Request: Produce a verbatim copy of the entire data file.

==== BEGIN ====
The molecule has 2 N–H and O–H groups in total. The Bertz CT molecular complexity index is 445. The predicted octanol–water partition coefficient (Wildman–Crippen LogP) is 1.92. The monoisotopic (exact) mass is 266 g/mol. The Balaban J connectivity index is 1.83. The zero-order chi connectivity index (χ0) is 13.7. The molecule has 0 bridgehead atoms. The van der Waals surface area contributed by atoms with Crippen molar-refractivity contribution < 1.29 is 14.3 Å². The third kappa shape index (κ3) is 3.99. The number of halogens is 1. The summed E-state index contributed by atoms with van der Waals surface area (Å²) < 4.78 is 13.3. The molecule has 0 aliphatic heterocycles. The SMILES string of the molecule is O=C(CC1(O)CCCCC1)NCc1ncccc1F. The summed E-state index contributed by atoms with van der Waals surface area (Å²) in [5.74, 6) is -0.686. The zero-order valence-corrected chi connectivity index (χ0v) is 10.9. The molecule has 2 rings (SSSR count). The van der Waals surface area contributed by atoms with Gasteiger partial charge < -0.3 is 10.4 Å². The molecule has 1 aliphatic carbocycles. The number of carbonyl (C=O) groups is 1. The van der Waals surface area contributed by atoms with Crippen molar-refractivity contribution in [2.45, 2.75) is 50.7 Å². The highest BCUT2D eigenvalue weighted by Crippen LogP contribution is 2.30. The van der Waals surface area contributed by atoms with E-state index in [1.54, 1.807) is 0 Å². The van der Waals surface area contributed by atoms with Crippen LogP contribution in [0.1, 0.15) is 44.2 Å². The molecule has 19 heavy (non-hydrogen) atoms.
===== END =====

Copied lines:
The molecule has 2 N–H and O–H groups in total. The Bertz CT molecular complexity index is 445. The predicted octanol–water partition coefficient (Wildman–Crippen LogP) is 1.92. The monoisotopic (exact) mass is 266 g/mol. The Balaban J connectivity index is 1.83. The zero-order chi connectivity index (χ0) is 13.7. The molecule has 0 bridgehead atoms. The van der Waals surface area contributed by atoms with Crippen molar-refractivity contribution < 1.29 is 14.3 Å². The third kappa shape index (κ3) is 3.99. The number of halogens is 1. The summed E-state index contributed by atoms with van der Waals surface area (Å²) < 4.78 is 13.3. The molecule has 0 aliphatic heterocycles. The SMILES string of the molecule is O=C(CC1(O)CCCCC1)NCc1ncccc1F. The summed E-state index contributed by atoms with van der Waals surface area (Å²) in [5.74, 6) is -0.686. The zero-order valence-corrected chi connectivity index (χ0v) is 10.9. The molecule has 2 rings (SSSR count). The van der Waals surface area contributed by atoms with Gasteiger partial charge < -0.3 is 10.4 Å². The molecule has 1 aliphatic carbocycles. The number of carbonyl (C=O) groups is 1. The van der Waals surface area contributed by atoms with Crippen molar-refractivity contribution in [2.45, 2.75) is 50.7 Å². The highest BCUT2D eigenvalue weighted by Crippen LogP contribution is 2.30. The van der Waals surface area contributed by atoms with E-state index in [1.54, 1.807) is 0 Å². The van der Waals surface area contributed by atoms with Crippen LogP contribution in [0.1, 0.15) is 44.2 Å². The molecule has 19 heavy (non-hydrogen) atoms.